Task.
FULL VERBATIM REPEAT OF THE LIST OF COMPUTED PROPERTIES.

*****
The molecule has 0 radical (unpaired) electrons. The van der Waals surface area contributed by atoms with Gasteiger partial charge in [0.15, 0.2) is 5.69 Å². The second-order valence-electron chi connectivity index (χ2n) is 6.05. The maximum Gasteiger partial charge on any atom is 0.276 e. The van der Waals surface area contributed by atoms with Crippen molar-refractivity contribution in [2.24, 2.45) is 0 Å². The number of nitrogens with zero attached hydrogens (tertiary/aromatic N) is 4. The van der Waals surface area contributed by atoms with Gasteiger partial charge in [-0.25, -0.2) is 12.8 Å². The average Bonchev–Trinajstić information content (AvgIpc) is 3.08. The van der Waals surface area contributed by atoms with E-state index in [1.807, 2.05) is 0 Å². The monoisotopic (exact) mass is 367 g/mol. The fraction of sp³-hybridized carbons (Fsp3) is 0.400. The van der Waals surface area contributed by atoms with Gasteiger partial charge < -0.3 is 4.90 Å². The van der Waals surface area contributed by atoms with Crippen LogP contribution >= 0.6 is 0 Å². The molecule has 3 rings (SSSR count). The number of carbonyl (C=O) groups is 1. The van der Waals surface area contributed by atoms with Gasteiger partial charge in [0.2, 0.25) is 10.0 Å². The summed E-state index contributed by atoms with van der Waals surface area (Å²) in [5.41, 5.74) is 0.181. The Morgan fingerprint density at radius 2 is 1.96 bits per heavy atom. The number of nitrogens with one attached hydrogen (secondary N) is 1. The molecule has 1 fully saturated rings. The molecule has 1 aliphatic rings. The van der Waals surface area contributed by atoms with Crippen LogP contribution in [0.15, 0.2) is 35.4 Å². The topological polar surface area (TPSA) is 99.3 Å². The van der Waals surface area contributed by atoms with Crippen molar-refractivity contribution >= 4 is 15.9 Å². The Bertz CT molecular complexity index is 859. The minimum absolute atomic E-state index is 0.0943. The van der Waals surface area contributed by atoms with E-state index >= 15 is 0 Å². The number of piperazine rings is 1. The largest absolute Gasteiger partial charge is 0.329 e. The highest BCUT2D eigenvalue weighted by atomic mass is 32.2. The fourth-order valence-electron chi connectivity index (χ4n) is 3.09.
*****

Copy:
The molecule has 0 radical (unpaired) electrons. The van der Waals surface area contributed by atoms with Gasteiger partial charge in [0.15, 0.2) is 5.69 Å². The second-order valence-electron chi connectivity index (χ2n) is 6.05. The maximum Gasteiger partial charge on any atom is 0.276 e. The van der Waals surface area contributed by atoms with Crippen molar-refractivity contribution in [2.24, 2.45) is 0 Å². The number of nitrogens with zero attached hydrogens (tertiary/aromatic N) is 4. The van der Waals surface area contributed by atoms with Gasteiger partial charge in [-0.25, -0.2) is 12.8 Å². The average Bonchev–Trinajstić information content (AvgIpc) is 3.08. The van der Waals surface area contributed by atoms with E-state index in [1.807, 2.05) is 0 Å². The monoisotopic (exact) mass is 367 g/mol. The fraction of sp³-hybridized carbons (Fsp3) is 0.400. The van der Waals surface area contributed by atoms with Gasteiger partial charge < -0.3 is 4.90 Å². The van der Waals surface area contributed by atoms with Crippen LogP contribution >= 0.6 is 0 Å². The molecule has 3 rings (SSSR count). The number of carbonyl (C=O) groups is 1. The van der Waals surface area contributed by atoms with Gasteiger partial charge in [0.2, 0.25) is 10.0 Å². The summed E-state index contributed by atoms with van der Waals surface area (Å²) in [5.41, 5.74) is 0.181. The Morgan fingerprint density at radius 2 is 1.96 bits per heavy atom. The number of nitrogens with one attached hydrogen (secondary N) is 1. The molecule has 1 fully saturated rings. The molecule has 1 aliphatic rings. The van der Waals surface area contributed by atoms with Crippen LogP contribution in [0.15, 0.2) is 35.4 Å². The topological polar surface area (TPSA) is 99.3 Å². The van der Waals surface area contributed by atoms with Crippen molar-refractivity contribution >= 4 is 15.9 Å². The Bertz CT molecular complexity index is 859. The minimum absolute atomic E-state index is 0.0943. The van der Waals surface area contributed by atoms with E-state index >= 15 is 0 Å². The number of piperazine rings is 1. The largest absolute Gasteiger partial charge is 0.329 e. The highest BCUT2D eigenvalue weighted by atomic mass is 32.2. The fourth-order valence-electron chi connectivity index (χ4n) is 3.09.